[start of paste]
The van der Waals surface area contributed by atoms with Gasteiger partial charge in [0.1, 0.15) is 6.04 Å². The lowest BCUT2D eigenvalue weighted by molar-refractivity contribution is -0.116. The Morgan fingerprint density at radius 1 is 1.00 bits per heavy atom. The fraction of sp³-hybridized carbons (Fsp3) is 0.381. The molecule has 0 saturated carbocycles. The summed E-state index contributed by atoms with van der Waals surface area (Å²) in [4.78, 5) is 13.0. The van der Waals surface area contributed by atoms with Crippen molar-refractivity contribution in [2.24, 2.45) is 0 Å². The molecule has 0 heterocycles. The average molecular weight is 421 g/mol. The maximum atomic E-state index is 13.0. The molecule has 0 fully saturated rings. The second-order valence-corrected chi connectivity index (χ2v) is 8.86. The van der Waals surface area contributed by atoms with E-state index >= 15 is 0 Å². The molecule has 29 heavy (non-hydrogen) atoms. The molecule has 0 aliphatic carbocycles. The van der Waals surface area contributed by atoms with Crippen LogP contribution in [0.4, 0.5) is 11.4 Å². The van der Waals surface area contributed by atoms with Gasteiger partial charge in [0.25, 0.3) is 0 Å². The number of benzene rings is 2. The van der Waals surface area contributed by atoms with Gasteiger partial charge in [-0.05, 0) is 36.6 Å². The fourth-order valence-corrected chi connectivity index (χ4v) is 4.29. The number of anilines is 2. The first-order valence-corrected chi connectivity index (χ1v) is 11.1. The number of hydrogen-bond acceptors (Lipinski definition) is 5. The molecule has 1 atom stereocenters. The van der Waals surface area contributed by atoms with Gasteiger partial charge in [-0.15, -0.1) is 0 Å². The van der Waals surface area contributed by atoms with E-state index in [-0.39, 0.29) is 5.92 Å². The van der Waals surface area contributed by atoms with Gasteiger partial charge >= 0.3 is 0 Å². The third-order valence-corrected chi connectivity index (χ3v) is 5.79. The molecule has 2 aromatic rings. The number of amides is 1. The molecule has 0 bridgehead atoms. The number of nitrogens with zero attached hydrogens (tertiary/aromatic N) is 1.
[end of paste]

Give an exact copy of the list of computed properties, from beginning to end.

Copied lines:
The van der Waals surface area contributed by atoms with Gasteiger partial charge in [0.1, 0.15) is 6.04 Å². The lowest BCUT2D eigenvalue weighted by molar-refractivity contribution is -0.116. The Morgan fingerprint density at radius 1 is 1.00 bits per heavy atom. The fraction of sp³-hybridized carbons (Fsp3) is 0.381. The molecule has 0 saturated carbocycles. The summed E-state index contributed by atoms with van der Waals surface area (Å²) in [4.78, 5) is 13.0. The van der Waals surface area contributed by atoms with Crippen molar-refractivity contribution in [2.24, 2.45) is 0 Å². The molecule has 0 heterocycles. The average molecular weight is 421 g/mol. The maximum atomic E-state index is 13.0. The molecule has 0 fully saturated rings. The second-order valence-corrected chi connectivity index (χ2v) is 8.86. The van der Waals surface area contributed by atoms with E-state index >= 15 is 0 Å². The molecule has 29 heavy (non-hydrogen) atoms. The molecule has 0 aliphatic carbocycles. The van der Waals surface area contributed by atoms with Crippen LogP contribution in [0.4, 0.5) is 11.4 Å². The van der Waals surface area contributed by atoms with Gasteiger partial charge in [0.25, 0.3) is 0 Å². The number of benzene rings is 2. The van der Waals surface area contributed by atoms with Gasteiger partial charge in [-0.05, 0) is 36.6 Å². The fourth-order valence-corrected chi connectivity index (χ4v) is 4.29. The number of anilines is 2. The first-order valence-corrected chi connectivity index (χ1v) is 11.1. The number of hydrogen-bond acceptors (Lipinski definition) is 5. The molecule has 1 atom stereocenters. The van der Waals surface area contributed by atoms with Gasteiger partial charge in [-0.15, -0.1) is 0 Å². The van der Waals surface area contributed by atoms with E-state index in [-0.39, 0.29) is 5.92 Å². The van der Waals surface area contributed by atoms with Gasteiger partial charge >= 0.3 is 0 Å². The third-order valence-corrected chi connectivity index (χ3v) is 5.79. The molecule has 2 aromatic rings. The number of amides is 1. The molecule has 0 bridgehead atoms. The number of nitrogens with zero attached hydrogens (tertiary/aromatic N) is 1.